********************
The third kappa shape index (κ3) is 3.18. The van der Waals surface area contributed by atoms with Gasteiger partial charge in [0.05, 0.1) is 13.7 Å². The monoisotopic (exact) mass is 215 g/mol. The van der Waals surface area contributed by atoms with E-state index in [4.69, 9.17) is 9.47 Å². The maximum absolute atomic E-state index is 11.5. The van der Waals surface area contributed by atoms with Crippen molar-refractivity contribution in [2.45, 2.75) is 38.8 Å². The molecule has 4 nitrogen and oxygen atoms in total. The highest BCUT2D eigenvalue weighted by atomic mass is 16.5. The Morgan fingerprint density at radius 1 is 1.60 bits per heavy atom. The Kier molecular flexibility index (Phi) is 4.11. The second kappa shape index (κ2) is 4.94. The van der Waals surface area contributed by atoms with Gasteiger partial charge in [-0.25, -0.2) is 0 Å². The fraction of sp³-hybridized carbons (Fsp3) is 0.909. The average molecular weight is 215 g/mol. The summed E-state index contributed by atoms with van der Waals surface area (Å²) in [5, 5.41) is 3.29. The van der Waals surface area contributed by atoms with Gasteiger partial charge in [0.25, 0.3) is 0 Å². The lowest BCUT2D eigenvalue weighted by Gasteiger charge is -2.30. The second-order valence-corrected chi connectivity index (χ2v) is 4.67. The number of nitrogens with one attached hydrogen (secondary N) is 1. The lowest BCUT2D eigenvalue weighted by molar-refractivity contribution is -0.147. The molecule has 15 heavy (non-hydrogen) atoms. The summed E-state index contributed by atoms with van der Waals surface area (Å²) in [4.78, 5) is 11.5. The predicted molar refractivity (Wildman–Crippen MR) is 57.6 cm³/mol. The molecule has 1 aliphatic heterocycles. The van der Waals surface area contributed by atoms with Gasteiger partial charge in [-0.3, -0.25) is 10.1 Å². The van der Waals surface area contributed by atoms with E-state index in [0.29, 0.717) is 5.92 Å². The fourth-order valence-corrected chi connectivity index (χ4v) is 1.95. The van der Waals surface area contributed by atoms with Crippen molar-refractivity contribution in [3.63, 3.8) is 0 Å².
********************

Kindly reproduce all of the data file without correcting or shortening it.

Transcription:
The third kappa shape index (κ3) is 3.18. The van der Waals surface area contributed by atoms with Gasteiger partial charge in [0.05, 0.1) is 13.7 Å². The monoisotopic (exact) mass is 215 g/mol. The van der Waals surface area contributed by atoms with E-state index in [4.69, 9.17) is 9.47 Å². The maximum absolute atomic E-state index is 11.5. The van der Waals surface area contributed by atoms with Crippen molar-refractivity contribution in [2.45, 2.75) is 38.8 Å². The molecule has 4 nitrogen and oxygen atoms in total. The highest BCUT2D eigenvalue weighted by atomic mass is 16.5. The Morgan fingerprint density at radius 1 is 1.60 bits per heavy atom. The Kier molecular flexibility index (Phi) is 4.11. The second kappa shape index (κ2) is 4.94. The van der Waals surface area contributed by atoms with Gasteiger partial charge in [-0.25, -0.2) is 0 Å². The fraction of sp³-hybridized carbons (Fsp3) is 0.909. The average molecular weight is 215 g/mol. The summed E-state index contributed by atoms with van der Waals surface area (Å²) in [5, 5.41) is 3.29. The van der Waals surface area contributed by atoms with Gasteiger partial charge in [0.25, 0.3) is 0 Å². The lowest BCUT2D eigenvalue weighted by Gasteiger charge is -2.30. The second-order valence-corrected chi connectivity index (χ2v) is 4.67. The number of nitrogens with one attached hydrogen (secondary N) is 1. The lowest BCUT2D eigenvalue weighted by molar-refractivity contribution is -0.147. The molecule has 15 heavy (non-hydrogen) atoms. The summed E-state index contributed by atoms with van der Waals surface area (Å²) in [4.78, 5) is 11.5. The predicted molar refractivity (Wildman–Crippen MR) is 57.6 cm³/mol. The molecule has 1 aliphatic heterocycles. The van der Waals surface area contributed by atoms with Gasteiger partial charge in [-0.3, -0.25) is 10.1 Å². The van der Waals surface area contributed by atoms with E-state index in [0.29, 0.717) is 5.92 Å². The fourth-order valence-corrected chi connectivity index (χ4v) is 1.95. The van der Waals surface area contributed by atoms with Crippen molar-refractivity contribution in [3.63, 3.8) is 0 Å².